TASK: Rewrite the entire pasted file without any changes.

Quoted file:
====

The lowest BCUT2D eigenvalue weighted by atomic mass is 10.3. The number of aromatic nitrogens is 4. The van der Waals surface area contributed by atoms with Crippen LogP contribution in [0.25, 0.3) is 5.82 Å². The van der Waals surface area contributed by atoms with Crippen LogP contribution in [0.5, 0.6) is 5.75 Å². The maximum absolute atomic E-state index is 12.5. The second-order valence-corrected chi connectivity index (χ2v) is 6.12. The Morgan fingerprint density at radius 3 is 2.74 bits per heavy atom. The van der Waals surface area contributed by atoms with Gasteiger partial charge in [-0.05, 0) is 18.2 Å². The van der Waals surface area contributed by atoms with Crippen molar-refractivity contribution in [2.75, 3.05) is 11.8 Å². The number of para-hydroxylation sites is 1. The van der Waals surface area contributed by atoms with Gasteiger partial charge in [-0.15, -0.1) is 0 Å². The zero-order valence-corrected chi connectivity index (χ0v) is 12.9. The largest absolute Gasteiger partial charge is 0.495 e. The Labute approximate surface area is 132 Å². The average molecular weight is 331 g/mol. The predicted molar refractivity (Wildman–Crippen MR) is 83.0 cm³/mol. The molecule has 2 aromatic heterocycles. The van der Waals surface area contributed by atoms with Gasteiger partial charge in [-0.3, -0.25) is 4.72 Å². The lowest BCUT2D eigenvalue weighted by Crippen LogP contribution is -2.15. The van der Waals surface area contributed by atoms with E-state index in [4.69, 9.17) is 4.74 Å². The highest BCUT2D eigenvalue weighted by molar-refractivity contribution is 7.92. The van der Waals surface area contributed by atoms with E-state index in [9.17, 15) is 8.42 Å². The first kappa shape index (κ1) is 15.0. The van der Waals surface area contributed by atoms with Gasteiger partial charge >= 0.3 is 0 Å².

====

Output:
The lowest BCUT2D eigenvalue weighted by atomic mass is 10.3. The number of aromatic nitrogens is 4. The van der Waals surface area contributed by atoms with Crippen LogP contribution in [0.25, 0.3) is 5.82 Å². The van der Waals surface area contributed by atoms with Crippen LogP contribution in [0.5, 0.6) is 5.75 Å². The maximum absolute atomic E-state index is 12.5. The second-order valence-corrected chi connectivity index (χ2v) is 6.12. The Morgan fingerprint density at radius 3 is 2.74 bits per heavy atom. The van der Waals surface area contributed by atoms with Gasteiger partial charge in [-0.05, 0) is 18.2 Å². The van der Waals surface area contributed by atoms with Crippen molar-refractivity contribution in [2.75, 3.05) is 11.8 Å². The number of para-hydroxylation sites is 1. The van der Waals surface area contributed by atoms with Gasteiger partial charge in [-0.15, -0.1) is 0 Å². The zero-order valence-corrected chi connectivity index (χ0v) is 12.9. The largest absolute Gasteiger partial charge is 0.495 e. The Labute approximate surface area is 132 Å². The average molecular weight is 331 g/mol. The predicted molar refractivity (Wildman–Crippen MR) is 83.0 cm³/mol. The molecule has 2 aromatic heterocycles. The van der Waals surface area contributed by atoms with Gasteiger partial charge in [-0.3, -0.25) is 4.72 Å². The lowest BCUT2D eigenvalue weighted by Crippen LogP contribution is -2.15. The van der Waals surface area contributed by atoms with E-state index in [4.69, 9.17) is 4.74 Å². The highest BCUT2D eigenvalue weighted by molar-refractivity contribution is 7.92. The van der Waals surface area contributed by atoms with E-state index in [9.17, 15) is 8.42 Å². The first kappa shape index (κ1) is 15.0. The van der Waals surface area contributed by atoms with Gasteiger partial charge >= 0.3 is 0 Å².